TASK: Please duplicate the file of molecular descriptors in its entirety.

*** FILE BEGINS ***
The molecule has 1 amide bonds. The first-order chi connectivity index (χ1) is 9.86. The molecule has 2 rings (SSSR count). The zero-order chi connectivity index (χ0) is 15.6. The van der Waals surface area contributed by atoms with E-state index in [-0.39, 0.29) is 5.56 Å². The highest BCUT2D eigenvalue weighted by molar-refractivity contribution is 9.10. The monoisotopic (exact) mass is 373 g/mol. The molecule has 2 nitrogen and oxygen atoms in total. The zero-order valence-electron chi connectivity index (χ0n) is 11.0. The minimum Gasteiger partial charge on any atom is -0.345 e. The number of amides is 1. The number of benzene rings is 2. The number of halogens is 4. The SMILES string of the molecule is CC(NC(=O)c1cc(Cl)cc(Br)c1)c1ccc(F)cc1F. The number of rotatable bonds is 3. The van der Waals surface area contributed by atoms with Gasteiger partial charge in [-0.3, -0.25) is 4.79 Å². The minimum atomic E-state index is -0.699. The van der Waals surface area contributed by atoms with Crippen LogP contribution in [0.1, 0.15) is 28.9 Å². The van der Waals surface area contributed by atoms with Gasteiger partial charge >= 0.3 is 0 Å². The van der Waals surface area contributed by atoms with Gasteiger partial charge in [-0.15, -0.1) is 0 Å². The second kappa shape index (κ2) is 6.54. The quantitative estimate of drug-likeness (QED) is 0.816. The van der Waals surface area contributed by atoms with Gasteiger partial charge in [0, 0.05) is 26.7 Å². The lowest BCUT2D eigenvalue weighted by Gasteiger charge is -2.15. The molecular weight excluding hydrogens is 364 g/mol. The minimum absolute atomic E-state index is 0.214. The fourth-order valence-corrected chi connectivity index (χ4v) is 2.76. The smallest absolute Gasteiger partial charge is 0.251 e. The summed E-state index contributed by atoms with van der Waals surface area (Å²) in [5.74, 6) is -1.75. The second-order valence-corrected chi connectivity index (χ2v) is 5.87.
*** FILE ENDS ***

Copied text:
The molecule has 1 amide bonds. The first-order chi connectivity index (χ1) is 9.86. The molecule has 2 rings (SSSR count). The zero-order chi connectivity index (χ0) is 15.6. The van der Waals surface area contributed by atoms with E-state index in [-0.39, 0.29) is 5.56 Å². The highest BCUT2D eigenvalue weighted by molar-refractivity contribution is 9.10. The monoisotopic (exact) mass is 373 g/mol. The molecule has 2 nitrogen and oxygen atoms in total. The zero-order valence-electron chi connectivity index (χ0n) is 11.0. The minimum Gasteiger partial charge on any atom is -0.345 e. The number of amides is 1. The number of benzene rings is 2. The number of halogens is 4. The SMILES string of the molecule is CC(NC(=O)c1cc(Cl)cc(Br)c1)c1ccc(F)cc1F. The number of rotatable bonds is 3. The van der Waals surface area contributed by atoms with Gasteiger partial charge in [-0.3, -0.25) is 4.79 Å². The minimum atomic E-state index is -0.699. The van der Waals surface area contributed by atoms with Crippen LogP contribution in [0.1, 0.15) is 28.9 Å². The van der Waals surface area contributed by atoms with Gasteiger partial charge >= 0.3 is 0 Å². The van der Waals surface area contributed by atoms with Gasteiger partial charge in [-0.15, -0.1) is 0 Å². The second kappa shape index (κ2) is 6.54. The quantitative estimate of drug-likeness (QED) is 0.816. The van der Waals surface area contributed by atoms with Gasteiger partial charge in [0, 0.05) is 26.7 Å². The lowest BCUT2D eigenvalue weighted by Gasteiger charge is -2.15. The molecular weight excluding hydrogens is 364 g/mol. The minimum absolute atomic E-state index is 0.214. The fourth-order valence-corrected chi connectivity index (χ4v) is 2.76. The smallest absolute Gasteiger partial charge is 0.251 e. The summed E-state index contributed by atoms with van der Waals surface area (Å²) in [5.74, 6) is -1.75. The second-order valence-corrected chi connectivity index (χ2v) is 5.87.